POSTED: 4:18 p.m. HST, Mar 21, 2013
LAST UPDATED: 4:18 p.m. HST, Mar 21, 2013
In a letter to an accreditation body, the University of Hawaii today acknowledged rocky relationships with legislators in the wake of last year’s Stevie Wonder concert debacle, but said the situation is improving.
The Western Association of Schools and Colleges had warned earlier this month that the episode had included inappropriate external interference from government officials and “revealed the fragility” of the university’s autonomy.
In response to that warning, UH President M.R.C. Greenwood said in a letter to WASC on Thursday that, “The media coverage has not been as measured as one would hope, but we acknowledge that what you have read reflects a serious decline in the quality of interactions and relations among the various parties.”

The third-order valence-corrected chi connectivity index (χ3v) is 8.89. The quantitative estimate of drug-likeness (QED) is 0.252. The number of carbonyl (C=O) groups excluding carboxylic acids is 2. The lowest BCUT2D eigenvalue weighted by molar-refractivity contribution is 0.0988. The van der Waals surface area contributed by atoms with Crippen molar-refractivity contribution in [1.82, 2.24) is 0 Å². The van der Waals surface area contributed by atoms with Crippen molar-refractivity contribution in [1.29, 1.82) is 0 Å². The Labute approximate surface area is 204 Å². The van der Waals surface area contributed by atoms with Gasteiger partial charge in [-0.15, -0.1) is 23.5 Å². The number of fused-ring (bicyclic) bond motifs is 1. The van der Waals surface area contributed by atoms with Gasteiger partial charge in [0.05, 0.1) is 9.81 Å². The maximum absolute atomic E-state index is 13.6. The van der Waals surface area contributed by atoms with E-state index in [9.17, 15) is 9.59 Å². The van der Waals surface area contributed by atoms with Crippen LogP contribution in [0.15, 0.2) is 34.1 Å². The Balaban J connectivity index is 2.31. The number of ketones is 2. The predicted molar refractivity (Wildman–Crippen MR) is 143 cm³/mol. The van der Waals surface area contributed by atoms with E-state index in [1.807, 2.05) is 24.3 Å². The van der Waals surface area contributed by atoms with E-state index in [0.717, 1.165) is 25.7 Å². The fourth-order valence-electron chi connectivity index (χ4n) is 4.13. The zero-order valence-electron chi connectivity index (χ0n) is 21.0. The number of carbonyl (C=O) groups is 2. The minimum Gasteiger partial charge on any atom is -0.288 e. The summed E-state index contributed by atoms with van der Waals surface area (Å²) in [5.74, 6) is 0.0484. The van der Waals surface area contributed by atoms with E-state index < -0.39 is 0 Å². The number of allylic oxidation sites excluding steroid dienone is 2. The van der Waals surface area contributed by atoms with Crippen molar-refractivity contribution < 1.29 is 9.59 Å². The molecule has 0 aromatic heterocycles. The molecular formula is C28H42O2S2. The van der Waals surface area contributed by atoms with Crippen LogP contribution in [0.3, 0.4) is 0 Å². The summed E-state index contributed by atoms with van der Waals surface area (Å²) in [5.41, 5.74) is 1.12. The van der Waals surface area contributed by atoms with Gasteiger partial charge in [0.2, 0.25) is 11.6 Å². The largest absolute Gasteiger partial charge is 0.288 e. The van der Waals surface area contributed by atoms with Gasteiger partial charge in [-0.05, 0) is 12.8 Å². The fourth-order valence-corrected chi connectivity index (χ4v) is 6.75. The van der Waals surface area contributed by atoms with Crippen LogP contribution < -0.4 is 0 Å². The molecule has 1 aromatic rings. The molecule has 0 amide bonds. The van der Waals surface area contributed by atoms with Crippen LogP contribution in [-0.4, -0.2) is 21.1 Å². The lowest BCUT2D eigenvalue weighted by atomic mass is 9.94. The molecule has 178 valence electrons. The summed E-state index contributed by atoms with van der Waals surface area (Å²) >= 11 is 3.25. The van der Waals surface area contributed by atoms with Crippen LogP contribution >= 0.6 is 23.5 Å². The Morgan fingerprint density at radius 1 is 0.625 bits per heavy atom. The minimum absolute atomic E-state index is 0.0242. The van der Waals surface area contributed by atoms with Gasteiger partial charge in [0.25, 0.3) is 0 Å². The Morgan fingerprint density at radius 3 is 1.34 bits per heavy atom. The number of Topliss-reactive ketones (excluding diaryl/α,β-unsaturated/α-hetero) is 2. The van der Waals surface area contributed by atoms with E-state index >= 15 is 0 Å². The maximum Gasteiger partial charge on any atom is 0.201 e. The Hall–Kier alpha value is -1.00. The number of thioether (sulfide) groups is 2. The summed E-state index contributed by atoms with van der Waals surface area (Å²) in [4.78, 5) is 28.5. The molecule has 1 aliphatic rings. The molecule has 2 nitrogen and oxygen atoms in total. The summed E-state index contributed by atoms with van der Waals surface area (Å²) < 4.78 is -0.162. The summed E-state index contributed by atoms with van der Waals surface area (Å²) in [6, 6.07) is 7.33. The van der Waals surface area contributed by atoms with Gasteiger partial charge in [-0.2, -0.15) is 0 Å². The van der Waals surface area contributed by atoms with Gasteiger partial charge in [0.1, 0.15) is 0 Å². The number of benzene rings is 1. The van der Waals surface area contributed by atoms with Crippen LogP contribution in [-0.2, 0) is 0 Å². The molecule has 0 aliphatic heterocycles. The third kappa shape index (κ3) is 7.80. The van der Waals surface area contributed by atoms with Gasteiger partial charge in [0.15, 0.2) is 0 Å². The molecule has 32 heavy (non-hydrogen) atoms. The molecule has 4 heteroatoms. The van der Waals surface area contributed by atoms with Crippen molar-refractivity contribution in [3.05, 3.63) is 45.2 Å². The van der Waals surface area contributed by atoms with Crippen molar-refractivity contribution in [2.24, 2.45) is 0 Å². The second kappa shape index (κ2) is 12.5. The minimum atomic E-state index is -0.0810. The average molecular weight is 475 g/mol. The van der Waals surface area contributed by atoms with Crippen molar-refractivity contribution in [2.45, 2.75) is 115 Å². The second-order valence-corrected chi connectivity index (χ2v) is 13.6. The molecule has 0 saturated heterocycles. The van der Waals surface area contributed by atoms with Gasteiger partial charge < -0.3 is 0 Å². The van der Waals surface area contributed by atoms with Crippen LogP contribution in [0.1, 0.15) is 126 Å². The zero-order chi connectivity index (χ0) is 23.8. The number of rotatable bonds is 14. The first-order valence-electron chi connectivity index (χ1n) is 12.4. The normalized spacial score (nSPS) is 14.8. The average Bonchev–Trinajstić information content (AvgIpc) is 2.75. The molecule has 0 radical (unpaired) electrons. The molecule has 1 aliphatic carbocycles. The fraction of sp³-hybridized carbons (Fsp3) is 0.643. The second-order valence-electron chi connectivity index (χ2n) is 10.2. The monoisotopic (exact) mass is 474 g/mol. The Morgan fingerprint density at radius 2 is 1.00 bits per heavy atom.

Greenwood also addressed several bills introduced this session that WASC said could interfere with the university’s autonomy.
“The bills and resolutions that were sponsored in the early days of the legislative session have, for the most part, not progressed, and there seems to be a genuine effort to differentiate between ‘external interference’ and appropriate levels of accountability,” Greenwood wrote.